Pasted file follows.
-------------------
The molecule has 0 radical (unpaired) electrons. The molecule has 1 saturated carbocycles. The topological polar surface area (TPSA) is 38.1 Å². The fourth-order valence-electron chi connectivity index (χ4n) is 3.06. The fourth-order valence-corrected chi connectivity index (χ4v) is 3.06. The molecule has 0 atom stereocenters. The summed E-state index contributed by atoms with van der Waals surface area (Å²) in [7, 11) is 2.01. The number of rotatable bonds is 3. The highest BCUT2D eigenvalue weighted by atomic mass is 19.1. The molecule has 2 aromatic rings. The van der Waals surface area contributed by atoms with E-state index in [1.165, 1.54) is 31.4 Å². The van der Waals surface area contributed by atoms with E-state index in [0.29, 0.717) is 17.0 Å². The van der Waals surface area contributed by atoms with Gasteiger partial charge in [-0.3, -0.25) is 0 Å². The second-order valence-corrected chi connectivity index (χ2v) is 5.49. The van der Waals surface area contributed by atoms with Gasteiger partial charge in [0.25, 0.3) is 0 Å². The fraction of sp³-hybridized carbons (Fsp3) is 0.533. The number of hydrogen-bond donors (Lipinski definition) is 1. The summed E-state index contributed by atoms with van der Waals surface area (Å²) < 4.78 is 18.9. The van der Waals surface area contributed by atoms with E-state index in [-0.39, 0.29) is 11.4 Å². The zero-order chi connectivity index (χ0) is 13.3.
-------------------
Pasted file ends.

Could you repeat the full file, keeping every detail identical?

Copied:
The molecule has 0 radical (unpaired) electrons. The molecule has 1 saturated carbocycles. The topological polar surface area (TPSA) is 38.1 Å². The fourth-order valence-electron chi connectivity index (χ4n) is 3.06. The fourth-order valence-corrected chi connectivity index (χ4v) is 3.06. The molecule has 0 atom stereocenters. The summed E-state index contributed by atoms with van der Waals surface area (Å²) in [7, 11) is 2.01. The number of rotatable bonds is 3. The highest BCUT2D eigenvalue weighted by atomic mass is 19.1. The molecule has 2 aromatic rings. The van der Waals surface area contributed by atoms with E-state index in [1.165, 1.54) is 31.4 Å². The van der Waals surface area contributed by atoms with E-state index in [0.29, 0.717) is 17.0 Å². The van der Waals surface area contributed by atoms with Gasteiger partial charge in [-0.3, -0.25) is 0 Å². The second-order valence-corrected chi connectivity index (χ2v) is 5.49. The van der Waals surface area contributed by atoms with Gasteiger partial charge in [0.25, 0.3) is 0 Å². The fraction of sp³-hybridized carbons (Fsp3) is 0.533. The number of hydrogen-bond donors (Lipinski definition) is 1. The summed E-state index contributed by atoms with van der Waals surface area (Å²) < 4.78 is 18.9. The van der Waals surface area contributed by atoms with E-state index in [-0.39, 0.29) is 11.4 Å². The zero-order chi connectivity index (χ0) is 13.3.